After spending virtually a yr combating throughout France, Holland, and Germany, throughout World War II, one hard-bitten unit of Army paratroopers celebrated the finish of the warfare in the most becoming means potential: By taking in some unimaginable alpine views whereas guzzling down certainly one of the largest collections of alcohol in the world – and one owned by Hitler himself, mere days after the dictator’s dying.
Anyone who has seen HBO’s Band of Brothers is aware of that Easy Company and the remainder of the 506th Parachute Infantry Regiment ended the warfare occupying Berchtesgaden, house of Adolf Hitler’s “Eagle’s Nest” mountain villa. The city was additionally a de-facto second headquarters for the Nazi authorities. As Allied forces approached Berchtesgaden, every unit close by vied for the alternative to be the first to grab the city, and the status that might include being the first to occupy Hitler’s Nazi getaway in the mountains. However, the story behind that operation, like many tales from warfare, is a little more difficult than the narrative we get on display.
On the morning of May 4, 1945, there have been three items – the seventh Infantry Regiment of the third Infantry division, the French 2nd Armored Division and the 506th PIR – in place to enter Berchtesgaden. While the one hundred and first Airborne and the French items had been given the honor of getting into Berchtesgaden first, the third Infantry Division operated on a “ask for forgiveness not permission” precept and despatched two battalions to capture the town, encountering little resistance alongside the means.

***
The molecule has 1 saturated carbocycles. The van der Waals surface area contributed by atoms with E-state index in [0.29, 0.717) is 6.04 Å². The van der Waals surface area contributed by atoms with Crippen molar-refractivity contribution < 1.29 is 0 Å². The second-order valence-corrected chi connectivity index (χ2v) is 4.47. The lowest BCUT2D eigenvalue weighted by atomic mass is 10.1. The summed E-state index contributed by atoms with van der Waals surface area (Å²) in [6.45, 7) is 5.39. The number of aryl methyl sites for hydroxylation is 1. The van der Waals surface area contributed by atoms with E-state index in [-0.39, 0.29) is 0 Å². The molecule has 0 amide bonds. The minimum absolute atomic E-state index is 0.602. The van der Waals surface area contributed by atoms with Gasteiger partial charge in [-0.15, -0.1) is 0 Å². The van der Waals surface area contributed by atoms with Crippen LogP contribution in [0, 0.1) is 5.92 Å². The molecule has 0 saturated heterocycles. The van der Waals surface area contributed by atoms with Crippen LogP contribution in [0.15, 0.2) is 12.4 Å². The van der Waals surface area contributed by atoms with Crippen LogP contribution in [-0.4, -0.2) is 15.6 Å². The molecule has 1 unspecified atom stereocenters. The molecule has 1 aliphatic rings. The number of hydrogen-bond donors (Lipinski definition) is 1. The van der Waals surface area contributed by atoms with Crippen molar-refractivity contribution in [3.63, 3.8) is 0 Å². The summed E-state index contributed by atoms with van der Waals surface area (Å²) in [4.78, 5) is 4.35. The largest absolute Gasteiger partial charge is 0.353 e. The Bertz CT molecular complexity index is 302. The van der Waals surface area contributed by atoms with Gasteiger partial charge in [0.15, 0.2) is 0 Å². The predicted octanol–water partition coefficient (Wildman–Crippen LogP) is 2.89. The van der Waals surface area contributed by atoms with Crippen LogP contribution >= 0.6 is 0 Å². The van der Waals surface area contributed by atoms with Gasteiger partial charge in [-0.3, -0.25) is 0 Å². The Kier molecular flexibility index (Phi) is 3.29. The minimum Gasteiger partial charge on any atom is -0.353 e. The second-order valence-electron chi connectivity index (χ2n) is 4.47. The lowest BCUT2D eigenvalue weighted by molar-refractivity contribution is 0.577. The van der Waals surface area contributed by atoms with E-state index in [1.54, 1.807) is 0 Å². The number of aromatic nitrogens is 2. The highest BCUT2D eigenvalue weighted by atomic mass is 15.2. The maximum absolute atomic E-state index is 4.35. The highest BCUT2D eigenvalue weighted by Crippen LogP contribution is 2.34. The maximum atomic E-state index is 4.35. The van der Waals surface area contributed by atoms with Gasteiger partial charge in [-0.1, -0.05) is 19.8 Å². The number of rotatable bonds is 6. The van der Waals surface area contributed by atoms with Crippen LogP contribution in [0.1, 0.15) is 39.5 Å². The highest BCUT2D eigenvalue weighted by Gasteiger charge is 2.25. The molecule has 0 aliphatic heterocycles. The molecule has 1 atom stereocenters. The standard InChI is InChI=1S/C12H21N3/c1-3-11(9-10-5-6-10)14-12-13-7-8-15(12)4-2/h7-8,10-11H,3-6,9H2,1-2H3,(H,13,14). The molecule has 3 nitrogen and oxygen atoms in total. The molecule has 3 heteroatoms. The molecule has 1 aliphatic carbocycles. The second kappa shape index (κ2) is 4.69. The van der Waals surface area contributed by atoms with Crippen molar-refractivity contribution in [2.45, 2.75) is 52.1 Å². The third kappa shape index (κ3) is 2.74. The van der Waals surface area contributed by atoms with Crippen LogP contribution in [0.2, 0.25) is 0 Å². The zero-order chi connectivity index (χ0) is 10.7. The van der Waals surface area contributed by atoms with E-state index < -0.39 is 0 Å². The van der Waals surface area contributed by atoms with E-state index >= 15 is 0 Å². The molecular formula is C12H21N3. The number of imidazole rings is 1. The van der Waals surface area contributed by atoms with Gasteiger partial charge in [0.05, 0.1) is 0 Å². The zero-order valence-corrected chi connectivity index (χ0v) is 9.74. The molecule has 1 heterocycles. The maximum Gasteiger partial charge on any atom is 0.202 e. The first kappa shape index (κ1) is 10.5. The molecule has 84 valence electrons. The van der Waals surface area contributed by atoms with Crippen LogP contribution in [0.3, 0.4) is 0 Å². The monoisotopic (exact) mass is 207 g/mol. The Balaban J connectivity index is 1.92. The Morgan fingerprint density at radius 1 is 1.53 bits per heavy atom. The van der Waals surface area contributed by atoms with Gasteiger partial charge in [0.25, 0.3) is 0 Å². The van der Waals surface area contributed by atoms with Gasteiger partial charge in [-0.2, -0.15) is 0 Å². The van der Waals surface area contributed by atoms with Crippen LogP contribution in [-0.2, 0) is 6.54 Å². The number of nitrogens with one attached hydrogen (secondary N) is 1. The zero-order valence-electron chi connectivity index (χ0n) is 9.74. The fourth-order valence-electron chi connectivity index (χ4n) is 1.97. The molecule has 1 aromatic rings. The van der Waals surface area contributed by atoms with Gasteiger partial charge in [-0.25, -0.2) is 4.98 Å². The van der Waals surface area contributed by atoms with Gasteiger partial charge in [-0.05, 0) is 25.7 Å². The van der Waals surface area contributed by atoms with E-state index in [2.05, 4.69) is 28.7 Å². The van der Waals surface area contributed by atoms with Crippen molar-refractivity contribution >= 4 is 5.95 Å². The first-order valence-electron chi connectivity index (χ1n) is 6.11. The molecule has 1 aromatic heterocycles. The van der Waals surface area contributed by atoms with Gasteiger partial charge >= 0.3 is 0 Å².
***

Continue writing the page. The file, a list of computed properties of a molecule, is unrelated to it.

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How many members of the seventh Infantry Regiment made it to the Eagle’s Nest, at the finish of a protracted, winding street on a mountain peak overlooking the city, is debatable, as they didn’t find yourself staying for very lengthy. The subsequent day, as the 506th PIR and French items had been getting into the city, the seventh Infantry Regiment was already making ready to maneuver on. Not fully empty-handed, although, as the unit was apparently in a position to load up on 6,000 bottles from Hermann Goering’s private wine cellar.
It did set the stage for the 506th PIR’s 2nd Battalion, together with Easy Company of Band of Brothers-fame, to extra formally occupy Berchtesgaden and its environs for the subsequent a number of days as the warfare in Europe ended.
While the army advanced on the slope beneath the villa had been bombed, the Eagle’s Nest itself had escaped any injury, which meant loads of alternatives for the 2nd Battalion and Easy Company to make their means as much as Hitler’s former mountain retreat and soak up a few of the greatest views the Bavarian Alps needed to supply. (Hitler himself had died just some days prior on April 30, of a self-inflicted gunshot wound in a bunker in Berlin.)
And with views like this, there have been loads of different high-ranking Nazi officers – Goering included – who had constructed their very own absolutely stocked mountain villas. Which provided loads of alternatives for the males of the battalion to liberate some very dear bottles of booze from Nazi cellars, which is how this photo got here to be.
Now, there’s some query as as to whether this particular photo, exhibiting Maj. Richard Winters, Cpt. Lewis Nixon, and Lt. Harry Welsh, was taken at the Eagle’s Nest itself or one other villa in Berchtesgaden. But, contemplating the battalion was in the strategy of working its means by way of the largest stash of booze in Europe – Nixon apparently reserved 5 truckloads for the officers of the battalion, together with the ones seen right here – it’s not exhausting to conclude that it was merely marked “Eagle’s Nest.” After all, it wouldn’t be an excellent story with out a little exaggeration.
So, for certainly one of the most iconic items in the Army’s historical past, we salute certainly one of the most iconic photographs of the finish of World War II: Battle-hardened paratroopers commemorating their victory by smiling and consuming atop the Third Reich’s alpine headquarters.